``Fair trade means, transparency, and accountability and fairness in all of our dealings and those dealings are built on principle. The principles of fair trade mean that we live socially and environmentally sustainable lives; they mean we live for the next generation and not for ourselves; we invest in each other for the good of us all; they mean we enable democratic process and liberty for all people to do the best for themselves and their communities; they mean we favor prosperity for both our friends and our foes in the knowledge that equality and freedom will bring peace and quality of life and make conflict and misery increasingly irrelevant,'' Myers said, on the WFTO Web site.

World Fair Trade Day 2009

Saturday (May 9) is World Fair Trade Day 2009, held every year to generate more awareness about fair trade around the world. This year's theme is ``Big Bang! Beat poverty, beat climate change, beat economic crisis!'' an acknowledgement of fair trade's impact on the economy and environment. It also serves as a wake-up call for people to start a new way of thinking and living.

For World Fair Trade Day, various events, such as festivals, markets, concerts, performances and parades, are being held around the world. Leading international figures such as Sir Paul McCartney, singer Annie Lennox and South African activist Desmond Tutu are also lending their support for World Fair Trade Day 2009.

In Seoul, people can celebrate World Fair Trade Day at the Fair Trade Coffee Village project in Samcheong-dong and Buk-chon, northern Seoul, and the Korea Fair Trade Festival, Deoksu Palace, downtown Seoul.

Coffee Village Project

``Where is Fair Trade Coffee?'' ``Where is Fair Trade Chocolate?'' These are the questions posed by the Korea Fair Trade Association's (KFTA) posters. The answers can be found in selected cafes in Samcheong-dong and Buk-chon, northern Seoul.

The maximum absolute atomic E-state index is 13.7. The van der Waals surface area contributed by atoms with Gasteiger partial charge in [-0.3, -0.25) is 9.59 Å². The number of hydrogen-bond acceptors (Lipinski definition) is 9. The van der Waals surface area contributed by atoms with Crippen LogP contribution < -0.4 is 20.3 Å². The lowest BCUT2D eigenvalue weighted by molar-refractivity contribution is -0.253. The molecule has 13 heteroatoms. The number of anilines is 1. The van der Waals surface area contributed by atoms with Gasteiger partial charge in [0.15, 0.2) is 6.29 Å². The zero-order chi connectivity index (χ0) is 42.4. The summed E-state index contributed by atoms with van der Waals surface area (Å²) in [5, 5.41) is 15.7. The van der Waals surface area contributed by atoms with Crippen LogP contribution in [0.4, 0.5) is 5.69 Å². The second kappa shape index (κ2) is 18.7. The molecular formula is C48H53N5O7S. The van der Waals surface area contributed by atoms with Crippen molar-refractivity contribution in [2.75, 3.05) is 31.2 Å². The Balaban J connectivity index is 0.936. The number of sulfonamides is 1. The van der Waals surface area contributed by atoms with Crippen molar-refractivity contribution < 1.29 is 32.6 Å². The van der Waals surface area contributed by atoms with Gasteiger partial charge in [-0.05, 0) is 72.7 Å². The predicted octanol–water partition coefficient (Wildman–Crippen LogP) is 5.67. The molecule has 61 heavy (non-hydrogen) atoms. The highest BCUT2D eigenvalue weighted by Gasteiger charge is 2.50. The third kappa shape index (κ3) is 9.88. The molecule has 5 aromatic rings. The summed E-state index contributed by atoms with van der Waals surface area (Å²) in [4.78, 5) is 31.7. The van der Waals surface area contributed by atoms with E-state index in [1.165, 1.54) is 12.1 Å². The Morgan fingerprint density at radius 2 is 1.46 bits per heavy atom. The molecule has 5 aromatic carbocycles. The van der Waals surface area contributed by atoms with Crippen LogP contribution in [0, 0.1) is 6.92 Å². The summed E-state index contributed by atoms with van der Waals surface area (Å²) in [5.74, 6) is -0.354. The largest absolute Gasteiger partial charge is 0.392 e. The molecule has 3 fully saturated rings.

Six cafes will be serving fair trade coffee from Latin America and Ghana and sell fair trade chocolates from Friday through Sunday (May 8-10), as part of the Fair Trade Coffee Village Project. These are: Coffee Village Project, namely Cafe Moi, Coffee Factory, Yeondo, Cafe Chai, Kkumkkuneun Yeowoo and Jeon Gwang-su's Coffee House (See map).

Park Chang-soon, president of KFTA, a non-profit organization established to raise awareness of fair trade, said this weekend's event was organized to attract more Korean consumers to join the fair trade movement.

``Through familiar medium such as chocolate and coffee, we'd like to raise public awareness on fair trade, which is yet not well known in Korea. We'd like to call on ethically minded consumers to join the fair trade movement to pay fair price to marginalized producers around the world and reduce irrational distribution and marketing costs," Park said.

The picturesque neighborhoods in Samcheong-dong and Bukchon are already known for having a lot of quaint coffee shops. This weekend, the participating cafes will not just serve coffee but provide informational materials about fair trade.

The coffee and cacao are from the various fair trade groups such as Honduras' Regional de Agricultores Organicos de la Sierra (RAOS); Tanzania's Kilimanjaro Native Cooperative Union; Ecuador's Federacion Regional de Asociaciones de Pequenos Cafetaleros Ecologicos del Sur del Ecuador (FAPECAFES); Guatemala's Guaya'b Asociacion Civil; and Switzerland's Claro.